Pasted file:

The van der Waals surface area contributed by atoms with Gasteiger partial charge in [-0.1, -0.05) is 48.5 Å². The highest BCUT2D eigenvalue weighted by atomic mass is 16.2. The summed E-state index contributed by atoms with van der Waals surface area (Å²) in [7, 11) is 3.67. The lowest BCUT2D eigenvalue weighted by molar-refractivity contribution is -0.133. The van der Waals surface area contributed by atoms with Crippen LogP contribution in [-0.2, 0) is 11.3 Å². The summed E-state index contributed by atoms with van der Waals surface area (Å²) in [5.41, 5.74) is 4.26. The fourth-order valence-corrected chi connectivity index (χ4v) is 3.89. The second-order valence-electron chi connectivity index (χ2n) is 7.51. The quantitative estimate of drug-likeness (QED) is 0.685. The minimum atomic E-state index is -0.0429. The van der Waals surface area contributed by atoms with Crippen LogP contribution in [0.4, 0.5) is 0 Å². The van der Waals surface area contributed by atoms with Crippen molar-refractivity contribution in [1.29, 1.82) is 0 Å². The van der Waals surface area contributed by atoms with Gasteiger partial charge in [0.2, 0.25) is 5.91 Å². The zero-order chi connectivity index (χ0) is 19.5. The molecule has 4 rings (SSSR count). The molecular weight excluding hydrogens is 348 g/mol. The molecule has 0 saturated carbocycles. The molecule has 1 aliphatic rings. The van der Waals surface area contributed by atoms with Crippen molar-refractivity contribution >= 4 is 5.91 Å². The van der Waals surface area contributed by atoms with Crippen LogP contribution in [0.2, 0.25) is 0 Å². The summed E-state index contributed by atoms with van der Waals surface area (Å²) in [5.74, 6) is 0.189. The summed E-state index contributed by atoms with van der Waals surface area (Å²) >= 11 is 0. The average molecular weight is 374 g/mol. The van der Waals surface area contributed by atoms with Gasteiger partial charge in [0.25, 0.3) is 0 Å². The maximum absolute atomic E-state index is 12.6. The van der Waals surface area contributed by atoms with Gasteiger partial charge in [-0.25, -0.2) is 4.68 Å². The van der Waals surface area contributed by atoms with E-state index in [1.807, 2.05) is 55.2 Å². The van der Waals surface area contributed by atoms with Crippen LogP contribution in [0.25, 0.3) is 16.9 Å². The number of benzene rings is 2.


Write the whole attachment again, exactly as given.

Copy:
The van der Waals surface area contributed by atoms with Gasteiger partial charge in [-0.1, -0.05) is 48.5 Å². The highest BCUT2D eigenvalue weighted by atomic mass is 16.2. The summed E-state index contributed by atoms with van der Waals surface area (Å²) in [7, 11) is 3.67. The lowest BCUT2D eigenvalue weighted by molar-refractivity contribution is -0.133. The van der Waals surface area contributed by atoms with Crippen LogP contribution in [-0.2, 0) is 11.3 Å². The summed E-state index contributed by atoms with van der Waals surface area (Å²) in [5.41, 5.74) is 4.26. The fourth-order valence-corrected chi connectivity index (χ4v) is 3.89. The second-order valence-electron chi connectivity index (χ2n) is 7.51. The quantitative estimate of drug-likeness (QED) is 0.685. The minimum atomic E-state index is -0.0429. The van der Waals surface area contributed by atoms with Crippen LogP contribution in [0.4, 0.5) is 0 Å². The van der Waals surface area contributed by atoms with Crippen molar-refractivity contribution in [1.29, 1.82) is 0 Å². The van der Waals surface area contributed by atoms with Gasteiger partial charge in [0.2, 0.25) is 5.91 Å². The zero-order chi connectivity index (χ0) is 19.5. The molecule has 4 rings (SSSR count). The molecular weight excluding hydrogens is 348 g/mol. The molecule has 0 saturated carbocycles. The molecule has 1 aliphatic rings. The van der Waals surface area contributed by atoms with Crippen molar-refractivity contribution >= 4 is 5.91 Å². The van der Waals surface area contributed by atoms with Crippen LogP contribution in [0.2, 0.25) is 0 Å². The summed E-state index contributed by atoms with van der Waals surface area (Å²) in [5.74, 6) is 0.189. The summed E-state index contributed by atoms with van der Waals surface area (Å²) >= 11 is 0. The average molecular weight is 374 g/mol. The van der Waals surface area contributed by atoms with Gasteiger partial charge in [0.25, 0.3) is 0 Å². The maximum absolute atomic E-state index is 12.6. The van der Waals surface area contributed by atoms with Gasteiger partial charge in [-0.25, -0.2) is 4.68 Å². The van der Waals surface area contributed by atoms with E-state index in [1.807, 2.05) is 55.2 Å². The van der Waals surface area contributed by atoms with Crippen LogP contribution in [0.25, 0.3) is 16.9 Å². The number of benzene rings is 2.